A Piece of Paradise with Your Name on it – the U.S. Virgin Islands
The U.S. Virgin Islands are among the top tourist destinations in the Caribbean. A splattering of gorgeous tropical islands nestled between Puerto Rico and the British Virgin Islands, the USVI have long been famed for their silky-white beaches and wild inland hills of rainforest, cacti groves and banyans. This American territory includes about 50 islands and cays, the largest of which are St. Thomas, St. Croix, and St. John. After a turbulent history, with many occupations, the islands reflect their Danish influence most prominently with some beautiful examples of Neoclassical Danish architecture. Natural beauty is another asset. Lush mountains, tropical forests, curving beaches, and rocky coves are sprinkled throughout all the islands, and the crystal clear waters and steady winds lure sailors and boaters, who like to anchor in the sheltered bays.
Each island exudes its own character. St. Thomas is the most visited of the islands and the gateway to the archipelago. The island is lively, with a long list of ways to wear everyone out. Its main town, Charlotte Amalie, is the capital of the U.S. Virgin Islands and a major cruise ship port, with plenty of shopping, dining, and entertainment options. From the harbor you see an idyllic-looking village that spreads into the lower hills. If you were expecting a quiet hamlet with its inhabitants hanging out under palm trees, you've missed that era by about 300 years.
Blackbeard's Castle, rumored to be the famed pirate's lookout tower, is a historic stone structure now just watching for tourists. It is a popular attraction based on its history of pirates and smugglers, a history that may be nothing more than scuttlebutt. The castle, which is actually a fairly simple tower, was originally built in 1679 as a military watchtower by Danish colonists. The building was originally known as Skytsborg Tower, meaning "sky tower," and actually existed for years before the tower's current namesake even reached the region. Blackbeard was known to operate in and around the Virgin Islands in the early 1700s and legend says that he used it as a lookout post but regardless of whether there is any truth to that or not, it is still a great day out.
St. Croix , the largest of the three, is less tourism-driven than its sister islands. Its rustic vibe will give you a real feel for the Caribbean. Perhaps because St Croix drifts by its lonesome 40 miles south of the other Virgins, the vibe here is different: it feels less touristy, less congested, and more 'lived in' by locals. It has two main towns: Christiansted, the largest, sits on the northeast shore. Frederiksted, its much quieter counterpart, resides on the west end, where an occasional cruise ship glides in and kicks up the pace. Top attractions here are the historic district of its largest town, Christiansted, as well as the sugar plantations, gardens, and coastal scenery on the Heritage Trail. St. Croix is also home to beautiful Buck Island Reef, the nation's first underwater monument. The reef here features elkhorn coral grottoes and is one of the best dive sites in the U.S. Virgin Islands. Along the marked trail, snorkelers and divers may spot many tropical fish such as blue tang and barracuda. Wreck dives are found off the north coast.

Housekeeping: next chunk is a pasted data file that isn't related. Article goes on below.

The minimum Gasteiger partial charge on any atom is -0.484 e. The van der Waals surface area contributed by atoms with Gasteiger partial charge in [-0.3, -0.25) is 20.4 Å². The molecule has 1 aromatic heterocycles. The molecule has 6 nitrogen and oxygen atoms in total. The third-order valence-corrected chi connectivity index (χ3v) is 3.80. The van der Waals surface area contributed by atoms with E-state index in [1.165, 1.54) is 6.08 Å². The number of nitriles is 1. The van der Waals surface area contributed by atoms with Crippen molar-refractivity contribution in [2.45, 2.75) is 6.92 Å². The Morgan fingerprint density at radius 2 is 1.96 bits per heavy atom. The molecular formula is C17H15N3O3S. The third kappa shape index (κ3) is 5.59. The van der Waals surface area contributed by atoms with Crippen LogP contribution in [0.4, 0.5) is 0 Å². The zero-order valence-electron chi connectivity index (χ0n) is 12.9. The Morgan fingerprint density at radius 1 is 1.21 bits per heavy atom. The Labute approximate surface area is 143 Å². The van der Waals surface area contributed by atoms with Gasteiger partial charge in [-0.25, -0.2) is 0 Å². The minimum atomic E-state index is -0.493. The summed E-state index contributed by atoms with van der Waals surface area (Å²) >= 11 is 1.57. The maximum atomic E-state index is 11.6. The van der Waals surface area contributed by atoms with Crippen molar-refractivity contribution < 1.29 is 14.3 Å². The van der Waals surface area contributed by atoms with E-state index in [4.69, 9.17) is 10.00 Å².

Eco-travelers will find an oasis on St. John, where two-thirds of the island is designated as the Virgin Islands National Park. Hiking, diving, snorkeling, scuba diving and turtle spotting and a medley of beach lazing will fill your days. The island is booming, and it can get a tad crowded at the ever-popular Trunk Bay Beach during the busy winter season; parking woes plague the island's main town of Cruz Bay, but you won't find traffic jams or pollution. It's easy to escape from the fray: just head off on a hike or go early or late to the beach. If you're a beach snob, prepare to be pleased. St. John is known for its perfect white sand and turquoise waters. The sun won't be as strong, and you may have that perfect crescent of white sand all to yourself. In the evening, indulge yourself with a (perhaps not so) healthy pouring of local rum.
Here you can truly escape the pressures of modern life for a day, a week—perhaps forever.
Renting a vacation home will give you all the space and privacy you need to do things at your own pace.